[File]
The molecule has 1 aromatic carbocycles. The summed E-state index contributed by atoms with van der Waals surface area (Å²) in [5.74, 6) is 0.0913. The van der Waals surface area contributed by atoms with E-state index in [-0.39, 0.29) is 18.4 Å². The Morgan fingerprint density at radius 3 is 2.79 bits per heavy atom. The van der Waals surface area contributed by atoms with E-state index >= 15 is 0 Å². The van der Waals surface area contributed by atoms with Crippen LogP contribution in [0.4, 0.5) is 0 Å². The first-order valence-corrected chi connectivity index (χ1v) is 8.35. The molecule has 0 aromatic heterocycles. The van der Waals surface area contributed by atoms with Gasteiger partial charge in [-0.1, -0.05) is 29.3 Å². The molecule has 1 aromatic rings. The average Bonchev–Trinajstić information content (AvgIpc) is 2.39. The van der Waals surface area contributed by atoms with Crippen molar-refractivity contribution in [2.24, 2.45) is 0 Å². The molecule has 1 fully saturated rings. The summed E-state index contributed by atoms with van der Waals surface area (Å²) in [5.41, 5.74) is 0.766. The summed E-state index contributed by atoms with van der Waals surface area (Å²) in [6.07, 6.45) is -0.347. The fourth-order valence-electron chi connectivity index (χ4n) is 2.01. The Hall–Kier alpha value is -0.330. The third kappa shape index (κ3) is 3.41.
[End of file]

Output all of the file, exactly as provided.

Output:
The molecule has 1 aromatic carbocycles. The summed E-state index contributed by atoms with van der Waals surface area (Å²) in [5.74, 6) is 0.0913. The van der Waals surface area contributed by atoms with E-state index in [-0.39, 0.29) is 18.4 Å². The Morgan fingerprint density at radius 3 is 2.79 bits per heavy atom. The van der Waals surface area contributed by atoms with E-state index >= 15 is 0 Å². The van der Waals surface area contributed by atoms with Crippen LogP contribution in [0.4, 0.5) is 0 Å². The first-order valence-corrected chi connectivity index (χ1v) is 8.35. The molecule has 0 aromatic heterocycles. The van der Waals surface area contributed by atoms with Gasteiger partial charge in [-0.1, -0.05) is 29.3 Å². The molecule has 1 aromatic rings. The average Bonchev–Trinajstić information content (AvgIpc) is 2.39. The van der Waals surface area contributed by atoms with Crippen molar-refractivity contribution in [2.24, 2.45) is 0 Å². The molecule has 1 fully saturated rings. The summed E-state index contributed by atoms with van der Waals surface area (Å²) in [5.41, 5.74) is 0.766. The summed E-state index contributed by atoms with van der Waals surface area (Å²) in [6.07, 6.45) is -0.347. The fourth-order valence-electron chi connectivity index (χ4n) is 2.01. The Hall–Kier alpha value is -0.330. The third kappa shape index (κ3) is 3.41.